By Jenni McIntyre
We hope you enjoyed the Royal Highland Show. Thanks for taking the time to do the quiz – please find the answers below. For anyone who missed the quiz or the show, here is the online version.
Parasitic gastroenteritis is arguably the primary production limiting disease of sheep in the UK. How much do you know about it?
1. Parasitic gastroenteritis is caused by:
a. Fluke (trematodes)
c. Roundworms (nematodes)
2. What is the main nematode worm causing parasitic gastroenteritis in lambs in the summer?
a. Teladorsagia (Ostertagia)
3. In the Springtime which nematode worm can cause diarrhoea and sudden death in lambs?
a. Teladorsagia (Ostertagia)
4. How can we diagnose parasitic gastroenteritis?
a. History and examination
c. Faecal egg count
d. Rule out other causes of diarrhoea
e. A combination of the above
5. How many anthelmintic classes are there available to treat parasitic gastroenteritis in sheep?
6. Worms are able to develop or acquire resistance towards anthelmintics, making them less effective. How many of the available classes of anthelmintics have had reports of resistance in Europe?
7. How can we assess the efficacy of an anthelmintic on a farm?
a. Do a faecal egg count
b. Do two faecal egg counts (faecal egg count reduction test)
c. See if diarrhoea stops after treatment
d. See if mites die after treatment
8. A faecal examination usually reports a Nematodirus egg count, a Strongyle egg count and notes any Coccidia species present. A strongyle egg count is what is used to help diagnose parasitic gastroenteritis in sheep. Strongyle eggs all look very similar. Roughly how many different species of strongyle worms are there?
9. ‘All strongyle species are equally likely to cause disease’
10. ‘A lamb with a high egg count may not necessarily need treatment’
Strongyle egg counts can be useful in confirming a disease suspicion and examination of faeces is very helpful in deciding, for example, between anaemia due to fluke and anaemia due to Haemonchus.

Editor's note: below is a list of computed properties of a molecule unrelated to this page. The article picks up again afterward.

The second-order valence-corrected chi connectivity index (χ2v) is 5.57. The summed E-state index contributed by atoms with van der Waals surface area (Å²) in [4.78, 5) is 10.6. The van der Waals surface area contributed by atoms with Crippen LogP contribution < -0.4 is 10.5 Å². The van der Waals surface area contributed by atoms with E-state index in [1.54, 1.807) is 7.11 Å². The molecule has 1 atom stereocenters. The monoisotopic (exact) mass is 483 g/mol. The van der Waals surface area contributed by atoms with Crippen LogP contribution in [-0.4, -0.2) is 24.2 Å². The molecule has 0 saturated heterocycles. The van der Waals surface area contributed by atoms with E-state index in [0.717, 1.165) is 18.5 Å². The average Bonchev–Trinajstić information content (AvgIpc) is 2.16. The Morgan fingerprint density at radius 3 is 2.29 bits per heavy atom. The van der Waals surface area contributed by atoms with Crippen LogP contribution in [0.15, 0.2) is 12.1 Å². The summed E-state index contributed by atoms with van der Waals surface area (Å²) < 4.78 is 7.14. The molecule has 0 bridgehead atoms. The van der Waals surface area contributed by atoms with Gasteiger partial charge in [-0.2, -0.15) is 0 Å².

Every treatment given selects for resistant worms in the sheep. Worms on the pasture are ‘safe’ and are said to be ‘in refugia’ – they are not affected by the anthelmintic. However, over time the number of resistant larvae on pasture increases and the number of susceptible larvae decrease as the sheep are repeatedly treated with anthelmintic on the holding.
A faecal egg count reduction test can give some indication of how well an anthelmintic is performing, but it uses a strongyle egg count with no knowledge of which species are present – highly pathogenic species may not be affected despite a reduction in egg output! It is important to gain a fuller understanding of what is happening on the farm.
Some farmers are now tending towards breeding resistant or resilient lambs which are less affected by the parasites and require fewer treatments. Others are using Targeted Selective Treatment to reduce anthelmintic use and preserve susceptibility amongst the worm population on the farm so the anthelmintic remains better effective for longer. By recording treatments they are able to choose breeding replacements which are hardier and more productive, improving their flock.
It is time to think about controlling parasites this year in such a way that we can still control them next year too.
1. c (Roundworms), 2. a (Teladorsagia), 3. c (Nematodirus), 4. e (A combination of the above), 5. c(5), 6. d (4), 7. b (Do two faecal egg counts), 8. d (9), 9. b (False), 10. a (True)